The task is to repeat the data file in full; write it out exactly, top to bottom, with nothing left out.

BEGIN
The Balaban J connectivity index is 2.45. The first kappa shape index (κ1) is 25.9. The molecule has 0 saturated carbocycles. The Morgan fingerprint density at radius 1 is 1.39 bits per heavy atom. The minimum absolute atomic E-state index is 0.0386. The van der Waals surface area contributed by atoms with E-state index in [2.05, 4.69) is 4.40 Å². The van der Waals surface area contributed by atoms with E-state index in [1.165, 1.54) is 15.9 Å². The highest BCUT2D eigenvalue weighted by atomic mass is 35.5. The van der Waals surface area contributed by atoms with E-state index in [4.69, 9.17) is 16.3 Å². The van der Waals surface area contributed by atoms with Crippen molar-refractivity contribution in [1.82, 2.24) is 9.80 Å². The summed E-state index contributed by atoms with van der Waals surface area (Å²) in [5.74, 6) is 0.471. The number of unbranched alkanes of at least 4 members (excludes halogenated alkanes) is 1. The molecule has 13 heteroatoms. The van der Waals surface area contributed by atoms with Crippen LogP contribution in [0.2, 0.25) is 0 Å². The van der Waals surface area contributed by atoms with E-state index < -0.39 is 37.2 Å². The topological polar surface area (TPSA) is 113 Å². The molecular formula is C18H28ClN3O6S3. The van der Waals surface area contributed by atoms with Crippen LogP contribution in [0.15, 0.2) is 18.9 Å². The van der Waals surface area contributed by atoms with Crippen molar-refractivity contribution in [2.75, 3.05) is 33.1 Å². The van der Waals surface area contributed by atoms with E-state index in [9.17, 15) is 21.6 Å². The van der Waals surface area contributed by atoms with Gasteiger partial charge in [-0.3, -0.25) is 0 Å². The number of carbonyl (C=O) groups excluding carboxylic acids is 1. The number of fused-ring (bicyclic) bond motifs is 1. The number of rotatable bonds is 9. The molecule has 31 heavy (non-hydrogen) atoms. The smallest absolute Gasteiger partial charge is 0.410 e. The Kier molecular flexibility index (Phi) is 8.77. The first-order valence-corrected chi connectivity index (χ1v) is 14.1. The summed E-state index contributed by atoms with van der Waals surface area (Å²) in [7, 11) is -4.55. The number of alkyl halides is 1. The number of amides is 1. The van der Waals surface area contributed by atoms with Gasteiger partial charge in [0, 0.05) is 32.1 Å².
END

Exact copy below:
The Balaban J connectivity index is 2.45. The first kappa shape index (κ1) is 25.9. The molecule has 0 saturated carbocycles. The Morgan fingerprint density at radius 1 is 1.39 bits per heavy atom. The minimum absolute atomic E-state index is 0.0386. The van der Waals surface area contributed by atoms with E-state index in [2.05, 4.69) is 4.40 Å². The van der Waals surface area contributed by atoms with E-state index in [1.165, 1.54) is 15.9 Å². The highest BCUT2D eigenvalue weighted by atomic mass is 35.5. The van der Waals surface area contributed by atoms with E-state index in [4.69, 9.17) is 16.3 Å². The van der Waals surface area contributed by atoms with Crippen molar-refractivity contribution in [1.82, 2.24) is 9.80 Å². The summed E-state index contributed by atoms with van der Waals surface area (Å²) in [5.74, 6) is 0.471. The number of unbranched alkanes of at least 4 members (excludes halogenated alkanes) is 1. The molecule has 13 heteroatoms. The van der Waals surface area contributed by atoms with Crippen LogP contribution in [0.2, 0.25) is 0 Å². The van der Waals surface area contributed by atoms with E-state index < -0.39 is 37.2 Å². The topological polar surface area (TPSA) is 113 Å². The molecular formula is C18H28ClN3O6S3. The van der Waals surface area contributed by atoms with Crippen LogP contribution in [0.15, 0.2) is 18.9 Å². The van der Waals surface area contributed by atoms with Crippen molar-refractivity contribution in [2.75, 3.05) is 33.1 Å². The van der Waals surface area contributed by atoms with E-state index in [9.17, 15) is 21.6 Å². The van der Waals surface area contributed by atoms with Gasteiger partial charge in [-0.3, -0.25) is 0 Å². The number of carbonyl (C=O) groups excluding carboxylic acids is 1. The number of fused-ring (bicyclic) bond motifs is 1. The number of rotatable bonds is 9. The molecule has 31 heavy (non-hydrogen) atoms. The smallest absolute Gasteiger partial charge is 0.410 e. The Kier molecular flexibility index (Phi) is 8.77. The first-order valence-corrected chi connectivity index (χ1v) is 14.1. The summed E-state index contributed by atoms with van der Waals surface area (Å²) in [7, 11) is -4.55. The number of alkyl halides is 1. The number of amides is 1. The van der Waals surface area contributed by atoms with Gasteiger partial charge in [0, 0.05) is 32.1 Å².